Towards evolution of artificial metalloenzymes – A protein engineer’s perspective

09/01/2019
  Photos of Ulrich Markel and Daniel Sauer Copyright: BioVI

Ulrich Markel,# Daniel F. Sauer,# Johannes Schiffels, Jun Okuda, and Ulrich Schwaneberg, Ang. Chem. Int. Ed., 2018 , DOI: 10.1002/ange.201811042

In the present publication, an overview of the early approaches of directed evolution of biohybrid catalyst is given.

 
  Scheme of directed evolution of biohybrid catalysts Copyright: Ang. Chem. Directed evolution of artificial metalloenzymes/biohybrid catalysts. In contrast to the directed evolution of natural enzymes, the directed evolution of artificial metalloenzymes/biohybrid catalysts requires two additional steps (orange).

The incorporation of artificial metal-cofactors into protein scaffolds yields a new class of catalysts termed biohybrid catalysts or artificial metalloenzymes. In addition to modification of the artificial cofactor, these biohybrid catalysts can be modified at the second coordination sphere provided by the protein scaffold. Protein engineering provides tremendous potential to tailor such biohybrid catalysts but requires a robust screening system and sophisticated metal cofactor conjugation. In this minireview, we give an overview of the recent efforts in this field. We describe high-throughput screening methods applied for the directed evolution of biohybrid catalysts and we illustrate how non-chiral catalysts catalyze reactions enantioselectively by highlighting the first successes in this emerging field. Furthermore, we summarize the potential and limitations that need to be overcome to advance from biohybrid catalysts to true artificial metalloenzymes.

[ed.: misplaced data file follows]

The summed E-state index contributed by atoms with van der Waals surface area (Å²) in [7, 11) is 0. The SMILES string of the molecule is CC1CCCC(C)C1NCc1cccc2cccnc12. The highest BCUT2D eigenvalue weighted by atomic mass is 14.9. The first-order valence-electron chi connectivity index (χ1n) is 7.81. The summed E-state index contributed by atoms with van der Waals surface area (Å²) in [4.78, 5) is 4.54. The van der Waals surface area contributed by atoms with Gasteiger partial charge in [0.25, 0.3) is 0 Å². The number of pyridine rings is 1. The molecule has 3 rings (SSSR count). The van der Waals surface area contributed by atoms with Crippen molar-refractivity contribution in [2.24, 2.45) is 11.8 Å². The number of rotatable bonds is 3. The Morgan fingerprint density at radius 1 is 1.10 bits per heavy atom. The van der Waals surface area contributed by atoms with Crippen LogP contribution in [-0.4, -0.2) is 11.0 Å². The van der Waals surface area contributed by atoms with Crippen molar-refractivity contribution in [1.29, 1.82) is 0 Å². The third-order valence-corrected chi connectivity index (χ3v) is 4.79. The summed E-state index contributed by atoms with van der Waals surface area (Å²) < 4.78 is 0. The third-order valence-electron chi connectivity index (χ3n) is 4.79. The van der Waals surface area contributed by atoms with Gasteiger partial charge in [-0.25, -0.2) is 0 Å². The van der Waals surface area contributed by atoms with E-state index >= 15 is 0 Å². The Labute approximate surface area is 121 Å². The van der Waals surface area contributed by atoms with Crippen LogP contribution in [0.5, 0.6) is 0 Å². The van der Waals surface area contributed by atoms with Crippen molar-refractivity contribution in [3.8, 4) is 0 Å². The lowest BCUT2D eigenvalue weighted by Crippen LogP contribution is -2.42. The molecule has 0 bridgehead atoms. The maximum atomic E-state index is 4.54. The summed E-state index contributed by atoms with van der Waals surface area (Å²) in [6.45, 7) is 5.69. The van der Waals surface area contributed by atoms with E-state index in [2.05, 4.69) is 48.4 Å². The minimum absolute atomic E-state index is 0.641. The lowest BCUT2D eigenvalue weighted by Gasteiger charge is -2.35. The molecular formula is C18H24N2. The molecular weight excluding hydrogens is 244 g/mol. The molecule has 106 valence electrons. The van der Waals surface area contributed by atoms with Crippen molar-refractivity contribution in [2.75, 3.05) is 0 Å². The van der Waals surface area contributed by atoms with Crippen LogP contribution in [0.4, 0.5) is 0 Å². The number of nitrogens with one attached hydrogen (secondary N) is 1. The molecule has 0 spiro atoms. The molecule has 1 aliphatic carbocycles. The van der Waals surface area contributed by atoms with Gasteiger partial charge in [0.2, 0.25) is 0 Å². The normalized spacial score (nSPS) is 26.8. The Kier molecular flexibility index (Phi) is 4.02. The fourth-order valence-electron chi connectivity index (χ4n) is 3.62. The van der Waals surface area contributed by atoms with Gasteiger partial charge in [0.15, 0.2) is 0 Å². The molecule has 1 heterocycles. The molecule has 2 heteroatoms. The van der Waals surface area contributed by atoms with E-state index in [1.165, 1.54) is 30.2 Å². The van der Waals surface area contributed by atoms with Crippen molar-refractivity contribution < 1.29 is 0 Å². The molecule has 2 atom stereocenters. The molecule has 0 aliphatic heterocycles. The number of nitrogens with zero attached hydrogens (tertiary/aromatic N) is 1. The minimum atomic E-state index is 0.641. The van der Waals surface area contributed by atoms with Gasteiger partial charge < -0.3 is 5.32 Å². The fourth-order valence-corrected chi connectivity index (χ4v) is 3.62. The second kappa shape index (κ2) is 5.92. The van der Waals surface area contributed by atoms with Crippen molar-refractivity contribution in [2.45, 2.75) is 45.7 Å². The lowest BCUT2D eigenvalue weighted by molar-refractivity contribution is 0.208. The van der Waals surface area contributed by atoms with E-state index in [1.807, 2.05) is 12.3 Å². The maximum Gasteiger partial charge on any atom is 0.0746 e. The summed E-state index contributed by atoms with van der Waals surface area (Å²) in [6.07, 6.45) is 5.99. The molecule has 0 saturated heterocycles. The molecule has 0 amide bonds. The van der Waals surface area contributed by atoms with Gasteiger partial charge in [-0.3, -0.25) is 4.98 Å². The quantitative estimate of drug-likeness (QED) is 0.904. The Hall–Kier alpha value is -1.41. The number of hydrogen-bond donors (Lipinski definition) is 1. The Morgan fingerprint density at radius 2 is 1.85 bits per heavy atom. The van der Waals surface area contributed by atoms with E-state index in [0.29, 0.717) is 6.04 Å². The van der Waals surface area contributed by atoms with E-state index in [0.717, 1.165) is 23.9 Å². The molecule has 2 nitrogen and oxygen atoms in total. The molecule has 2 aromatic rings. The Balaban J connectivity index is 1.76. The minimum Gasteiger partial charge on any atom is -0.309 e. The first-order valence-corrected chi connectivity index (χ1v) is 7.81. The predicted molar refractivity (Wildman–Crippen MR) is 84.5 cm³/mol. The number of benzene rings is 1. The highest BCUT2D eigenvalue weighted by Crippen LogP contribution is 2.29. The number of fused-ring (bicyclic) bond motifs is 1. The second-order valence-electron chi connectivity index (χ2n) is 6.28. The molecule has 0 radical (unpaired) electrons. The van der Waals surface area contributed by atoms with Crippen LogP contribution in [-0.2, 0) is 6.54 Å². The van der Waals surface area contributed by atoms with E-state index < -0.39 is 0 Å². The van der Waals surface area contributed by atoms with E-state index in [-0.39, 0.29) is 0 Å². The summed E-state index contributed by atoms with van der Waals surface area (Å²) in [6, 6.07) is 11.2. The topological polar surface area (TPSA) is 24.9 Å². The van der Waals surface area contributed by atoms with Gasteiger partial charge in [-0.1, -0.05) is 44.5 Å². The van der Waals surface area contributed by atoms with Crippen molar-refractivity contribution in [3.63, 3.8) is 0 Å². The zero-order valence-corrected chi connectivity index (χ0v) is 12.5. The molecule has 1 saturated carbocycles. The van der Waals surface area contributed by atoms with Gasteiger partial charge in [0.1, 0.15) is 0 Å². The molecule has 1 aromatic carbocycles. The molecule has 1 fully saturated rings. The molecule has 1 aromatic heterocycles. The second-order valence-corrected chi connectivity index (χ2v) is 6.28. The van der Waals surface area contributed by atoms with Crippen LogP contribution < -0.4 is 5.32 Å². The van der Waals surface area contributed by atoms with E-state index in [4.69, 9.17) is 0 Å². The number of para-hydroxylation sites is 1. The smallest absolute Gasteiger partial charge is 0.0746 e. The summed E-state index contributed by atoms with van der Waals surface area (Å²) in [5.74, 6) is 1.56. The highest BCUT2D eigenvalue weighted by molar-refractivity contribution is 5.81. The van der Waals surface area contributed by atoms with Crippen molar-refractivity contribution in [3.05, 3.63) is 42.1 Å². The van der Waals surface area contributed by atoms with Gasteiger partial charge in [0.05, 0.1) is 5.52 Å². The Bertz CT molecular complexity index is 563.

We gratefully acknowledge financial support by the Deutsche Forschungsgemeinschaft (DFG) through the International Research Training Group ‘Selectivity in Chemo- and Biocatalysis’ (SeleCa) and the Bundesministerium für Bildung und Forschung (BMBF) (FKZ: 031B0297). #: These authors contributed equally